7×10 watercolour 140 lb Fabriano cp
The promise, this week, is for some warmer weather by Thursday. I caught the reference photo for this painting as the starlings were flocking to a tree in my backyard. Still not a lot of green here, but the rain and the coming sun should turn things around soon. In the meantime, burnt sienna, is still one of my main colour choices.
I did this 7×10 watercolour of the Avonport Dykes using a reference photo I took in the winter. It was very cold but the grass lit up in the sun’s glow. There is no real focal point except the light so that’s what I went for. I used masking fluid to retain the brightest blades of grass then kept the darks limited to ultramarine blue and burnt sienna. I punched up the colour saturation to increase the contrast of the warmth against the dark sky.
We’ll have to keep pretending it’s warm for a while yet. We’re well into spring and we just had another 15cm of snow last night. Let’s hope that’s the last snow of the season.
I just purchased a tube of Daniel Smith Hansa Yellow Medium (PY97) for a workshop I’m going to next week. So I decided to do a quick test sketch in my Canson XL mixed media sketchbook (also new).
Hansa Yellow is a very rich yellow and moves nicely when water is added. Plus, mixed with Ultramarine Blue, it produces a nice green (greens are always a challenge).
I already have nine other yellow pigments in my toolbox, so I’m hoping this is the last one I’ll need. It seems every instructor has their favourite. So far I like this one.
This is Chester as a 14×14 watercolour 140lb Arches cp.
I was compelled to attempt another cat watercolour to work on the challenge of painting fur (they don’t get much furrier than Chester), and because of the beautiful light in the reference photo. I thought the subject would be difficult and spent a long time over the past few weeks fussing over the details. In the end it turned out to be the background that was the most challenging.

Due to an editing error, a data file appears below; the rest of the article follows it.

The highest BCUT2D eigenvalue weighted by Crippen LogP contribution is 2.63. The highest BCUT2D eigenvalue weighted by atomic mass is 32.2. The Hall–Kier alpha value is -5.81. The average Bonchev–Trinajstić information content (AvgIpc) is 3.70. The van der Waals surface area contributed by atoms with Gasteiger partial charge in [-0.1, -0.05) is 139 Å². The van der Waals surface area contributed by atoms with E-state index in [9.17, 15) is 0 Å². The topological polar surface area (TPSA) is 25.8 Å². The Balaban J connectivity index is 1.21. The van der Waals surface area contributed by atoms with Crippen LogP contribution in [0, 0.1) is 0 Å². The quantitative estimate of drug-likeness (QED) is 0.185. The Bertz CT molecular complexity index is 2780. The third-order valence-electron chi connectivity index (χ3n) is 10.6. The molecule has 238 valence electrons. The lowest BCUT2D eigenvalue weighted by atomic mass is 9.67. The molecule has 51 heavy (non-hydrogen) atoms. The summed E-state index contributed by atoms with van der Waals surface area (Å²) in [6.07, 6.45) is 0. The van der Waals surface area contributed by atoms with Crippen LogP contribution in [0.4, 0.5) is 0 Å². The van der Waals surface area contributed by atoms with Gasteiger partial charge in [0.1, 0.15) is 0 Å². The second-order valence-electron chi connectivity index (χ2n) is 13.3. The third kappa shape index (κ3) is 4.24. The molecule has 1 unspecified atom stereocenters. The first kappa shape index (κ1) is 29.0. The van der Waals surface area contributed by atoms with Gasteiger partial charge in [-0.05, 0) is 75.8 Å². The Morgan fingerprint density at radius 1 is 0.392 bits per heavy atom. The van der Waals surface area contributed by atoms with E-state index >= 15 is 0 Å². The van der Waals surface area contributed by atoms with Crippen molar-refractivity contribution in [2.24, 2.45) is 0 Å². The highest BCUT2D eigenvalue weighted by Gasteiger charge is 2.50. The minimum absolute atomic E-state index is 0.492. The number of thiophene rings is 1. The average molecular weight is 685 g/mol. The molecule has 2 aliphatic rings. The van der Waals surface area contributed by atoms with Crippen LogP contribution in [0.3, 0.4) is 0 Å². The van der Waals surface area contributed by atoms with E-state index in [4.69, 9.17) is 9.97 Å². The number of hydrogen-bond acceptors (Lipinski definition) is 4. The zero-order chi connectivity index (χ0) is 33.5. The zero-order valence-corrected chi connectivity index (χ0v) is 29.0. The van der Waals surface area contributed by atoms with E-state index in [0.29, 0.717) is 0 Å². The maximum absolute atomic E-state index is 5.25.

Thank-you to my friend and talented photographer, Pam Butler, who provided the excellent reference photo to work from and thanks to Chester for sitting so pretty.
When I saw the mist rising on the Habitant River this morning I got my gear together and headed outside.
I wanted to catch the atmospheric effect but I also wanted to practice some atmospheric perspective.
But, the January thaw (+9) also brought rain. So, I quickly laid down some wet-in-wet without even touching my water supply (you can see the raindrops on my easel).
Then, I retreated back inside for a through-the-window finale. Gouache was used for the foreground snow. I’m not sure I met my goal but I think I got the mist right… and it felt good to get out… so yay!
“Hauling Traps” is a contemporary take on an old tradition. It’s an 8.5″x14″ watercolour of hauling lobster pots. I painted it from a reference photo (with permission). The photo was taken on a family member’s lobster boat in Neil’s Harbour.
In other parts of the province, lobster season starts on the last Monday in November and runs until the end of May. That means a lot of hours spent on the icy cold Atlantic waters in the dark in all kinds of weather. As much as I love lobster I couldn’t do the work these men and women do – much respect!
I did this quick sketch of Porter’s Point today in between snow-flurries.
It appears for a few minutes then vanishes in a whiteout.
It’s -6 C… too cold to paint outside and I’m missing our weekly Plein Air outings. Through the window works in a pinch!